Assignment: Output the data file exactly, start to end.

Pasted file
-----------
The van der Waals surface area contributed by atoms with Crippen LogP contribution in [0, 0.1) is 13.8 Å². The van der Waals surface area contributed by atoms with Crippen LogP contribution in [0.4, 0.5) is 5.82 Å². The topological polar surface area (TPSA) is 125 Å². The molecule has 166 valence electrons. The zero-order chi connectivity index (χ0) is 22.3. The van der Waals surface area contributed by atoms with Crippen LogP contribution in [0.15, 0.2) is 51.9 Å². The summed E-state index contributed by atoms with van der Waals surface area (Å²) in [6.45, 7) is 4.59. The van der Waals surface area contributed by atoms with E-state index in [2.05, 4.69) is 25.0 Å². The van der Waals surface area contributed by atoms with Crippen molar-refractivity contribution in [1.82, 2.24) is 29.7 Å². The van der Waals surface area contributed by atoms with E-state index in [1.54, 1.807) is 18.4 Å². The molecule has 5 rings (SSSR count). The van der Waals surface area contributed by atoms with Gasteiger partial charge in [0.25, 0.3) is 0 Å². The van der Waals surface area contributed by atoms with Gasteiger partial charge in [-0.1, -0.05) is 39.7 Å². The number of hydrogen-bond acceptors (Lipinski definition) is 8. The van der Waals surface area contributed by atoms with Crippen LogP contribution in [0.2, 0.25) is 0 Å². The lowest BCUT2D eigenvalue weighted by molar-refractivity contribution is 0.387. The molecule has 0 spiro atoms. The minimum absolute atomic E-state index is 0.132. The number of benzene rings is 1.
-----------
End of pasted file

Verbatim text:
The van der Waals surface area contributed by atoms with Crippen LogP contribution in [0, 0.1) is 13.8 Å². The van der Waals surface area contributed by atoms with Crippen LogP contribution in [0.4, 0.5) is 5.82 Å². The topological polar surface area (TPSA) is 125 Å². The molecule has 166 valence electrons. The zero-order chi connectivity index (χ0) is 22.3. The van der Waals surface area contributed by atoms with Crippen LogP contribution in [0.15, 0.2) is 51.9 Å². The summed E-state index contributed by atoms with van der Waals surface area (Å²) in [6.45, 7) is 4.59. The van der Waals surface area contributed by atoms with E-state index in [2.05, 4.69) is 25.0 Å². The van der Waals surface area contributed by atoms with Crippen molar-refractivity contribution in [1.82, 2.24) is 29.7 Å². The van der Waals surface area contributed by atoms with E-state index in [1.54, 1.807) is 18.4 Å². The molecule has 5 rings (SSSR count). The van der Waals surface area contributed by atoms with Gasteiger partial charge in [0.25, 0.3) is 0 Å². The van der Waals surface area contributed by atoms with Gasteiger partial charge in [-0.1, -0.05) is 39.7 Å². The number of hydrogen-bond acceptors (Lipinski definition) is 8. The van der Waals surface area contributed by atoms with Crippen LogP contribution in [0.2, 0.25) is 0 Å². The lowest BCUT2D eigenvalue weighted by molar-refractivity contribution is 0.387. The molecule has 0 spiro atoms. The minimum absolute atomic E-state index is 0.132. The number of benzene rings is 1.